Using Supervisor with Docker
Note: - If you don't like sudo then see Giving non-root access
Traditionally a Docker container runs a single process when it is
launched, for example an Apache daemon or a SSH server daemon. Often
though you want to run more than one process in a container. There are a
number of ways you can achieve this ranging from using a simple Bash
script as the value of your container's
CMD instruction to installing
a process management tool.
In this example we're going to make use of the process management tool, Supervisor, to manage multiple processes in our container. Using Supervisor allows us to better control, manage, and restart the processes we want to run. To demonstrate this we're going to install and manage both an SSH daemon and an Apache daemon.
Creating a Dockerfile
Let's start by creating a basic
Dockerfile for our
FROM ubuntu:13.04 MAINTAINER email@example.com
We can now install our SSH and Apache daemons as well as Supervisor in our container.
RUN apt-get update && apt-get install -y openssh-server apache2 supervisor RUN mkdir -p /var/lock/apache2 /var/run/apache2 /var/run/sshd /var/log/supervisor
Here we're installing the
(which provides the Supervisor daemon) packages. We're also creating two
new directories that are needed to run our SSH daemon and Supervisor.
Adding Supervisor's configuration file
Now let's add a configuration file for Supervisor. The default file is
supervisord.conf and is located in
COPY supervisord.conf /etc/supervisor/conf.d/supervisord.conf
Let's see what is inside our
[supervisord] nodaemon=true [program:sshd] command=/usr/sbin/sshd -D [program:apache2] command=/bin/bash -c "source /etc/apache2/envvars && exec /usr/sbin/apache2 -DFOREGROUND"
supervisord.conf configuration file contains
directives that configure Supervisor and the processes it manages. The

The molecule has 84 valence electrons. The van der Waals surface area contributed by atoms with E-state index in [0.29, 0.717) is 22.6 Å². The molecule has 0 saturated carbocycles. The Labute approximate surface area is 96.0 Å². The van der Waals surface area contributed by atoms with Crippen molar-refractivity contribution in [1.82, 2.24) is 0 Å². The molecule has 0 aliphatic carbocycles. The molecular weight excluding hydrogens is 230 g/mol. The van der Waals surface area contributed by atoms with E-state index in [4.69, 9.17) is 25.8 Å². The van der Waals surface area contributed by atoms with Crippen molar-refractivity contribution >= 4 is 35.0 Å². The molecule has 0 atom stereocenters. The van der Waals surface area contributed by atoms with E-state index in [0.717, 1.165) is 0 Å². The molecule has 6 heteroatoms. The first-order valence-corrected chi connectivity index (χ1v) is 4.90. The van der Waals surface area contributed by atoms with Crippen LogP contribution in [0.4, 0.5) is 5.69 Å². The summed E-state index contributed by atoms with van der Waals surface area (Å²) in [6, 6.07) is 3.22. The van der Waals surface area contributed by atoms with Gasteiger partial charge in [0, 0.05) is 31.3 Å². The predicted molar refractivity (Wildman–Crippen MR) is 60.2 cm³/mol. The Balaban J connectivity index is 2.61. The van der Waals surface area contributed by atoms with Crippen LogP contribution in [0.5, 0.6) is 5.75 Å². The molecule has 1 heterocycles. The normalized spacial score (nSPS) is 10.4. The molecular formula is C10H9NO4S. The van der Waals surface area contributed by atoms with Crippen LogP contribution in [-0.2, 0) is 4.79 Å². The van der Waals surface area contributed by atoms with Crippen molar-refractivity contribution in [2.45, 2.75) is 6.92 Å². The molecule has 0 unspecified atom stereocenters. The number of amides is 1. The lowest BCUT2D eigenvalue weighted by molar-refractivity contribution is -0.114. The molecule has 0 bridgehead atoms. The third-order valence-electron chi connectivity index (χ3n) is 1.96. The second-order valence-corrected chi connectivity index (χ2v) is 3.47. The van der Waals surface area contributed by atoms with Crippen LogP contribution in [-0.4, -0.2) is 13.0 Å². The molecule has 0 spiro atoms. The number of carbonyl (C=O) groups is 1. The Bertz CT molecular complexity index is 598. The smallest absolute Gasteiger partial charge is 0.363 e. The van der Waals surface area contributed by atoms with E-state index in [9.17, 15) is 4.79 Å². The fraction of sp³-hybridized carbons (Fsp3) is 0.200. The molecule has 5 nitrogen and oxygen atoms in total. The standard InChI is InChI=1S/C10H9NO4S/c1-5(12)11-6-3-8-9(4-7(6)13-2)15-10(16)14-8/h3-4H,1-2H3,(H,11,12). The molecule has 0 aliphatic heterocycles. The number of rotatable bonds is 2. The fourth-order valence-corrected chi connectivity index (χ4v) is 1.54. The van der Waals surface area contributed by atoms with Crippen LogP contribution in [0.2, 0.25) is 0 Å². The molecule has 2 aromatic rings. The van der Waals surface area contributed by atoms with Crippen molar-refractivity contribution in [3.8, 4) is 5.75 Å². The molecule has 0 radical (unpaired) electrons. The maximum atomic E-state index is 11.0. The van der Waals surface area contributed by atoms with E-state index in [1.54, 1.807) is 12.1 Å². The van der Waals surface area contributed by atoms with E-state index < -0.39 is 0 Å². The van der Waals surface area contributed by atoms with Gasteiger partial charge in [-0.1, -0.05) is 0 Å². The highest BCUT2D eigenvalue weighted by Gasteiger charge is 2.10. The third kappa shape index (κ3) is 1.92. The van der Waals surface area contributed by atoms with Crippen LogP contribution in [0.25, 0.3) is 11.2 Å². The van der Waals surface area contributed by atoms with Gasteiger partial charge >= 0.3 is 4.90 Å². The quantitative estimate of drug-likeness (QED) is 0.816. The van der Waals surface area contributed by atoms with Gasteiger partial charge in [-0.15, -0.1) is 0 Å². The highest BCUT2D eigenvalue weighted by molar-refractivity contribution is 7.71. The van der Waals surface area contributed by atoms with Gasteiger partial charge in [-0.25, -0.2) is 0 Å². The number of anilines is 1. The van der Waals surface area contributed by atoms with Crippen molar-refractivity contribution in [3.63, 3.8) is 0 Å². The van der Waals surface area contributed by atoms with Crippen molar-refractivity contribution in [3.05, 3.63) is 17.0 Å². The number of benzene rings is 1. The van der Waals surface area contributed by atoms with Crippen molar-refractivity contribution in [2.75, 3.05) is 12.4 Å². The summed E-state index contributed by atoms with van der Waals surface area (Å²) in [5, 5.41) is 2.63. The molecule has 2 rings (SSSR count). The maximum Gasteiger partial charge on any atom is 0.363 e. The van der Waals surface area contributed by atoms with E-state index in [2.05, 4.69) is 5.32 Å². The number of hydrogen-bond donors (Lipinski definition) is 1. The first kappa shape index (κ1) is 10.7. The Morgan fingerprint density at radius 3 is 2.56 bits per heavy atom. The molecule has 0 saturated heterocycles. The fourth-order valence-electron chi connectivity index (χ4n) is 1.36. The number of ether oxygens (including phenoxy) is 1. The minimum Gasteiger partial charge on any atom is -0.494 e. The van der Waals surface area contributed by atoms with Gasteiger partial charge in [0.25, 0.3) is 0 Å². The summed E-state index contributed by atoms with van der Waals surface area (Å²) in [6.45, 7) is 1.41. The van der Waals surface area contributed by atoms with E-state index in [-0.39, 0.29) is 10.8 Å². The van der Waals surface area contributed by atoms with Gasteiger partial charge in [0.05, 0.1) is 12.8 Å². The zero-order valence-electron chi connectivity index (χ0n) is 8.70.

[supervisord] provides configuration
for Supervisor itself. We're using one directive,
which tells Supervisor to run interactively rather than
The next two blocks manage the services we wish to control. Each block
controls a separate process. The blocks contain a single directive,
command, which specifies what command to run to
start each process.
Exposing ports and running Supervisor
Now let's finish our
Dockerfile by exposing some
required ports and specifying the
to start Supervisor when our container launches.
EXPOSE 22 80 CMD ["/usr/bin/supervisord"]
Here We've exposed ports 22 and 80 on the container and we're running
/usr/bin/supervisord binary when the container
Building our image
We can now build our new image.
$ sudo docker build -t <yourname>/supervisord .
Running our Supervisor container
Once We've got a built image we can launch a container from it.
$ sudo docker run -p 22 -p 80 -t -i <yourname>/supervisord 2013-11-25 18:53:22,312 CRIT Supervisor running as root (no user in config file) 2013-11-25 18:53:22,312 WARN Included extra file "/etc/supervisor/conf.d/supervisord.conf" during parsing 2013-11-25 18:53:22,342 INFO supervisord started with pid 1 2013-11-25 18:53:23,346 INFO spawned: 'sshd' with pid 6 2013-11-25 18:53:23,349 INFO spawned: 'apache2' with pid 7 . . .
We've launched a new container interactively using the
docker run command.
That container has run Supervisor and launched the SSH and Apache daemons with
it. We've specified the
-p flag to expose ports 22 and 80. From here we can
now identify the exposed ports and connect to one or both of the SSH and Apache